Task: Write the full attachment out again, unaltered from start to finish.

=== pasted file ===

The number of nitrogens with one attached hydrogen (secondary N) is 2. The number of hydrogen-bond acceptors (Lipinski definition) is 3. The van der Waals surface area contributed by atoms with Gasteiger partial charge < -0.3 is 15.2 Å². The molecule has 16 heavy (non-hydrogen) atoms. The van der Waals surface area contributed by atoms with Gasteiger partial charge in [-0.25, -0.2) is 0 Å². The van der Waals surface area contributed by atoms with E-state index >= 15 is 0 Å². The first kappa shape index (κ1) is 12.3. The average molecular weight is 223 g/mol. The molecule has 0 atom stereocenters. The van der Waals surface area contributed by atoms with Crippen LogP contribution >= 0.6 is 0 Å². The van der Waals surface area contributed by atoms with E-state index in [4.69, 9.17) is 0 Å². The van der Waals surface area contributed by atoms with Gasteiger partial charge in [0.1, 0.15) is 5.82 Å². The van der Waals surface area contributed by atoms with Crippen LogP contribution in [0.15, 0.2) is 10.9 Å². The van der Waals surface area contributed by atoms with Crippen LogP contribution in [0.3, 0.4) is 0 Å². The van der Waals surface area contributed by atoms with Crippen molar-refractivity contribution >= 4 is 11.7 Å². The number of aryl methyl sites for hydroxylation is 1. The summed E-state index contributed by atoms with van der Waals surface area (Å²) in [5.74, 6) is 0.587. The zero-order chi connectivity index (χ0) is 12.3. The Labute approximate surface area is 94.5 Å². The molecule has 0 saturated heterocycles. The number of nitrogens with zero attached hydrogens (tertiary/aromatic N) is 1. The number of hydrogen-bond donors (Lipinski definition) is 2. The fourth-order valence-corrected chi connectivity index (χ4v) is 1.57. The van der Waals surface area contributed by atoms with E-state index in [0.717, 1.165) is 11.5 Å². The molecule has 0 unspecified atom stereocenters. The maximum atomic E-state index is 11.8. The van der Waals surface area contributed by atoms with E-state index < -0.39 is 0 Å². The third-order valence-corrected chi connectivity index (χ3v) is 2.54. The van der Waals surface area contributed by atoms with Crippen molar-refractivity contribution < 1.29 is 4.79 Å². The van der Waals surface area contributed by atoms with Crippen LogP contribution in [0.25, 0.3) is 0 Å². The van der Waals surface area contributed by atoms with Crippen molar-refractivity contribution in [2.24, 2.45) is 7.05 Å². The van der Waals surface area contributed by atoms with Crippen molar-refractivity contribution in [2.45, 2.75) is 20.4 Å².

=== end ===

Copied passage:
The number of nitrogens with one attached hydrogen (secondary N) is 2. The number of hydrogen-bond acceptors (Lipinski definition) is 3. The van der Waals surface area contributed by atoms with Gasteiger partial charge < -0.3 is 15.2 Å². The molecule has 16 heavy (non-hydrogen) atoms. The van der Waals surface area contributed by atoms with Gasteiger partial charge in [-0.25, -0.2) is 0 Å². The van der Waals surface area contributed by atoms with E-state index >= 15 is 0 Å². The first kappa shape index (κ1) is 12.3. The average molecular weight is 223 g/mol. The molecule has 0 atom stereocenters. The van der Waals surface area contributed by atoms with Crippen LogP contribution >= 0.6 is 0 Å². The van der Waals surface area contributed by atoms with E-state index in [4.69, 9.17) is 0 Å². The van der Waals surface area contributed by atoms with Gasteiger partial charge in [0.1, 0.15) is 5.82 Å². The van der Waals surface area contributed by atoms with Crippen LogP contribution in [0.15, 0.2) is 10.9 Å². The van der Waals surface area contributed by atoms with Crippen LogP contribution in [0.3, 0.4) is 0 Å². The van der Waals surface area contributed by atoms with Crippen molar-refractivity contribution >= 4 is 11.7 Å². The number of aryl methyl sites for hydroxylation is 1. The summed E-state index contributed by atoms with van der Waals surface area (Å²) in [5.74, 6) is 0.587. The zero-order chi connectivity index (χ0) is 12.3. The Labute approximate surface area is 94.5 Å². The molecule has 0 saturated heterocycles. The number of nitrogens with zero attached hydrogens (tertiary/aromatic N) is 1. The number of hydrogen-bond donors (Lipinski definition) is 2. The fourth-order valence-corrected chi connectivity index (χ4v) is 1.57. The van der Waals surface area contributed by atoms with E-state index in [0.717, 1.165) is 11.5 Å². The molecule has 0 unspecified atom stereocenters. The maximum atomic E-state index is 11.8. The van der Waals surface area contributed by atoms with E-state index < -0.39 is 0 Å². The third-order valence-corrected chi connectivity index (χ3v) is 2.54. The van der Waals surface area contributed by atoms with Crippen molar-refractivity contribution < 1.29 is 4.79 Å². The van der Waals surface area contributed by atoms with Crippen LogP contribution in [0.25, 0.3) is 0 Å². The van der Waals surface area contributed by atoms with Crippen molar-refractivity contribution in [2.24, 2.45) is 7.05 Å². The van der Waals surface area contributed by atoms with Crippen molar-refractivity contribution in [2.45, 2.75) is 20.4 Å².